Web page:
30th Jun2009

gotchoo hollow PURSUITS!?

by jerad.formby

this is me remembering i have an entire blog to respond with

When the creators of Star Trek: The Next Generation were in their early brainstorm sessions, several ideas were tossed around and some were dismissed. A Counselor Troi character with three breasts instead of two was killed by Ms. D.C. Fontana. David Gerrold’s idea for giving the first officer planetside responsibilities (and not the captain) remained.

A lot of energy in these brainstorming sessions went into distancing this new show from Captain Kirk’s show. The discussions gravitated toward what the future of Star Trek (an already imagined future) might be. One of these mindblowing ideas was to introduce something known as the Holodeck.

pictured a third grader builds an artificial environment in our own modern world

An artificial environment where the characters might stretch their legs or, in some extreme cases, stretch the very fabric of good storytelling. Whatever one’s opinions on the Holodeck might be, it cannot be ignored that the Holodeck and in some cases, Holograms, became a very huge factor on TNG and each of its spinoffs.

The room can be anything one might care to imagine. Forest. Ice Glacier. Elaborate mansion. And one can “act” whatever role he or she would like. One could choose to play any historical figure or even someone from fiction. Even those parameters can be ignored if the user so chooses. Anything is possible.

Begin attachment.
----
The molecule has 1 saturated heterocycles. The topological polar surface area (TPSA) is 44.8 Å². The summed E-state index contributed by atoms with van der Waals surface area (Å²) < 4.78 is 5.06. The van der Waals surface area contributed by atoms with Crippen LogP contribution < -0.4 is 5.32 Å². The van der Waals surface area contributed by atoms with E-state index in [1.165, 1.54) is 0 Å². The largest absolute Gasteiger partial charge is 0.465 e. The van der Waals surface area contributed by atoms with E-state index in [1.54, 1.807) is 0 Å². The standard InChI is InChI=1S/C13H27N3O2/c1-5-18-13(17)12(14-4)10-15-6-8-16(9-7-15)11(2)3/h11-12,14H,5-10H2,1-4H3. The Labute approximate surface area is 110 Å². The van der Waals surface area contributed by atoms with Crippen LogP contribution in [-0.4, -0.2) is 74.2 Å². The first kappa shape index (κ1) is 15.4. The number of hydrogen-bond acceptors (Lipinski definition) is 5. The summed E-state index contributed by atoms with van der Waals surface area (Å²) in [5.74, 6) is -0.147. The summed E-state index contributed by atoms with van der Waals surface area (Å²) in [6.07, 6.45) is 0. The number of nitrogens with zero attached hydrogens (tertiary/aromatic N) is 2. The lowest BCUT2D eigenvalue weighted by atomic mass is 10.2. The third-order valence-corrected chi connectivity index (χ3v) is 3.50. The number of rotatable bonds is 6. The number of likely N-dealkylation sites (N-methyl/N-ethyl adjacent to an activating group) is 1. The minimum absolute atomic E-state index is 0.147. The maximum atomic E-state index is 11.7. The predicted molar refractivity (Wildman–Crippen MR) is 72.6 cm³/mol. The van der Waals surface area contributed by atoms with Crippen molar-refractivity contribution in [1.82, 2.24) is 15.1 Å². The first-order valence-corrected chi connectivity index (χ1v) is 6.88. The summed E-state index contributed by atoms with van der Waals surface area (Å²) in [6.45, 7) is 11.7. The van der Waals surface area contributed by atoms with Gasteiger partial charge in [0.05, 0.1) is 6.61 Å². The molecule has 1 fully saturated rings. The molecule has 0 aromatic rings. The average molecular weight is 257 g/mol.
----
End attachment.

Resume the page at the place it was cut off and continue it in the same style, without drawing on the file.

This room became almost as necessary as being in space itself.

soylent green is a great movie

The story goes that Bob Justman was inspired by the movie Soylent Green to have a room on the new ship for crew members to simulate their “home environments.” He even wrote up a brief pitch for a story wherein the crew were trapped in the room at a critical moment.

That memo obviously became more than home environments for crew who missed their respective planets. It became a place to exercise. It became a place of fantasy. The room was so well put together that it could generate whole environments from the tip of one’s toes to the distant horizon.

The room that housed this technology would have to be big, one would assume. Well not really. It uses forcefields, tractor beams, and even plays with the artificial gravity to make one’s “walking across a barren landscape” jaunt feel as real as possible. In fact, the technology boasts, one wouldn’t be able to tell a difference.

Another part of this simulation was the incorporation of “artificial people.” Anyone from Stephen Hawking (who played himself in one of the programs) to fictional characters like the fictional Moriarty –the nemesis of Sherlock Holmes!

pictured a third grader and the artificial person he might make